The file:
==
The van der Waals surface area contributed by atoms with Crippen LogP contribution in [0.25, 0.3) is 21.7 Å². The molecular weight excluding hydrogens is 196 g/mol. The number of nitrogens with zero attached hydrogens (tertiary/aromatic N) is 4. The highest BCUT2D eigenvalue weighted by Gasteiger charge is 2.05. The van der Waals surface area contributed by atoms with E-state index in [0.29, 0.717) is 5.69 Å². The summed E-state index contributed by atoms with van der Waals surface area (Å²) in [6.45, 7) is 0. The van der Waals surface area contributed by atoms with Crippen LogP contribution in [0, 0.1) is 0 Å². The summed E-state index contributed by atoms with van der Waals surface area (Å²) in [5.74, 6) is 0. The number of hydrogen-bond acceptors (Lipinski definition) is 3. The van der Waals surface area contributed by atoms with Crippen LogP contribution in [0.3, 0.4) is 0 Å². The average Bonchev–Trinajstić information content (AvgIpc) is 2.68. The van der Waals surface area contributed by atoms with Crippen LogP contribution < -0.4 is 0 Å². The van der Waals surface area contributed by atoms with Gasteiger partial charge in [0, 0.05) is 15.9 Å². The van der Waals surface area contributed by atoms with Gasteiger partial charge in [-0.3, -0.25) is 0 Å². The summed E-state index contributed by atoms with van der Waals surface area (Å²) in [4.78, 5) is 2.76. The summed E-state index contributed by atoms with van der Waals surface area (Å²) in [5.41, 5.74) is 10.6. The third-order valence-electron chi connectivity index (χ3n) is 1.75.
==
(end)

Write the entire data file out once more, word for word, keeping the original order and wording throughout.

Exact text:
The van der Waals surface area contributed by atoms with Crippen LogP contribution in [0.25, 0.3) is 21.7 Å². The molecular weight excluding hydrogens is 196 g/mol. The number of nitrogens with zero attached hydrogens (tertiary/aromatic N) is 4. The highest BCUT2D eigenvalue weighted by Gasteiger charge is 2.05. The van der Waals surface area contributed by atoms with E-state index in [0.29, 0.717) is 5.69 Å². The summed E-state index contributed by atoms with van der Waals surface area (Å²) in [6.45, 7) is 0. The van der Waals surface area contributed by atoms with Crippen LogP contribution in [0, 0.1) is 0 Å². The summed E-state index contributed by atoms with van der Waals surface area (Å²) in [5.74, 6) is 0. The number of hydrogen-bond acceptors (Lipinski definition) is 3. The van der Waals surface area contributed by atoms with Crippen LogP contribution in [0.3, 0.4) is 0 Å². The average Bonchev–Trinajstić information content (AvgIpc) is 2.68. The van der Waals surface area contributed by atoms with Crippen LogP contribution < -0.4 is 0 Å². The van der Waals surface area contributed by atoms with Gasteiger partial charge in [0, 0.05) is 15.9 Å². The van der Waals surface area contributed by atoms with Gasteiger partial charge in [-0.3, -0.25) is 0 Å². The summed E-state index contributed by atoms with van der Waals surface area (Å²) in [4.78, 5) is 2.76. The summed E-state index contributed by atoms with van der Waals surface area (Å²) in [5.41, 5.74) is 10.6. The third-order valence-electron chi connectivity index (χ3n) is 1.75.